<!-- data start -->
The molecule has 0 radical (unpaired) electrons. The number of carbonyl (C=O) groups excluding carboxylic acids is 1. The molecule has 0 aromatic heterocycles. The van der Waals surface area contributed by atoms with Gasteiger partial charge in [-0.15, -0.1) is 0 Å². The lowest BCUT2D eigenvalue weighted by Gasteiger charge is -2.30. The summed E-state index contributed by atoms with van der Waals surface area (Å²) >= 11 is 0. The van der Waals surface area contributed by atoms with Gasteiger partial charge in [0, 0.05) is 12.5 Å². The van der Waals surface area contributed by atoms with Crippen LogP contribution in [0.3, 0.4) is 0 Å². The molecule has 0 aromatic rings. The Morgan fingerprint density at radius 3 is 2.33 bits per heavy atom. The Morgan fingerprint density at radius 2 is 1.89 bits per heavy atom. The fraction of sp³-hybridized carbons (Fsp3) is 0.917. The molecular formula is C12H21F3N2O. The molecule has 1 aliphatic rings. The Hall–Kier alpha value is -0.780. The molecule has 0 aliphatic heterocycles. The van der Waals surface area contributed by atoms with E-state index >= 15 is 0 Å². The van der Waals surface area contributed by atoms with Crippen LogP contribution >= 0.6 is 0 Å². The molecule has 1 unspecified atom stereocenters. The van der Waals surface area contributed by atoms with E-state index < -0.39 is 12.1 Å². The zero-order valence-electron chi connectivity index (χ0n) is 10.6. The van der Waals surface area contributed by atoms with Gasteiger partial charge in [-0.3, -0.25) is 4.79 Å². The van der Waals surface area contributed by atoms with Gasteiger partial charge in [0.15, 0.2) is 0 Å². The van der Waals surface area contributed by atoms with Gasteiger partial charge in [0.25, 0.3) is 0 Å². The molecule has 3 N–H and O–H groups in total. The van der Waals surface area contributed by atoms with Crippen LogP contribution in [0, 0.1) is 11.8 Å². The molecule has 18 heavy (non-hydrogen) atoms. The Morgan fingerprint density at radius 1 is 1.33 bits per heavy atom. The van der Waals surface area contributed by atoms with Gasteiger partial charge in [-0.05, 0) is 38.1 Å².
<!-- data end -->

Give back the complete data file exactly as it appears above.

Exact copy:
The molecule has 0 radical (unpaired) electrons. The number of carbonyl (C=O) groups excluding carboxylic acids is 1. The molecule has 0 aromatic heterocycles. The van der Waals surface area contributed by atoms with Gasteiger partial charge in [-0.15, -0.1) is 0 Å². The lowest BCUT2D eigenvalue weighted by Gasteiger charge is -2.30. The summed E-state index contributed by atoms with van der Waals surface area (Å²) >= 11 is 0. The van der Waals surface area contributed by atoms with Gasteiger partial charge in [0, 0.05) is 12.5 Å². The van der Waals surface area contributed by atoms with Crippen LogP contribution in [0.3, 0.4) is 0 Å². The molecule has 0 aromatic rings. The Morgan fingerprint density at radius 3 is 2.33 bits per heavy atom. The Morgan fingerprint density at radius 2 is 1.89 bits per heavy atom. The fraction of sp³-hybridized carbons (Fsp3) is 0.917. The molecular formula is C12H21F3N2O. The molecule has 1 aliphatic rings. The Hall–Kier alpha value is -0.780. The molecule has 0 aliphatic heterocycles. The van der Waals surface area contributed by atoms with E-state index >= 15 is 0 Å². The van der Waals surface area contributed by atoms with Crippen LogP contribution >= 0.6 is 0 Å². The molecule has 1 unspecified atom stereocenters. The van der Waals surface area contributed by atoms with E-state index < -0.39 is 12.1 Å². The zero-order valence-electron chi connectivity index (χ0n) is 10.6. The van der Waals surface area contributed by atoms with Gasteiger partial charge in [-0.3, -0.25) is 4.79 Å². The van der Waals surface area contributed by atoms with Gasteiger partial charge in [0.15, 0.2) is 0 Å². The van der Waals surface area contributed by atoms with Gasteiger partial charge in [0.25, 0.3) is 0 Å². The molecule has 3 N–H and O–H groups in total. The van der Waals surface area contributed by atoms with Crippen LogP contribution in [0, 0.1) is 11.8 Å². The molecule has 18 heavy (non-hydrogen) atoms. The Morgan fingerprint density at radius 1 is 1.33 bits per heavy atom. The van der Waals surface area contributed by atoms with Gasteiger partial charge in [-0.05, 0) is 38.1 Å².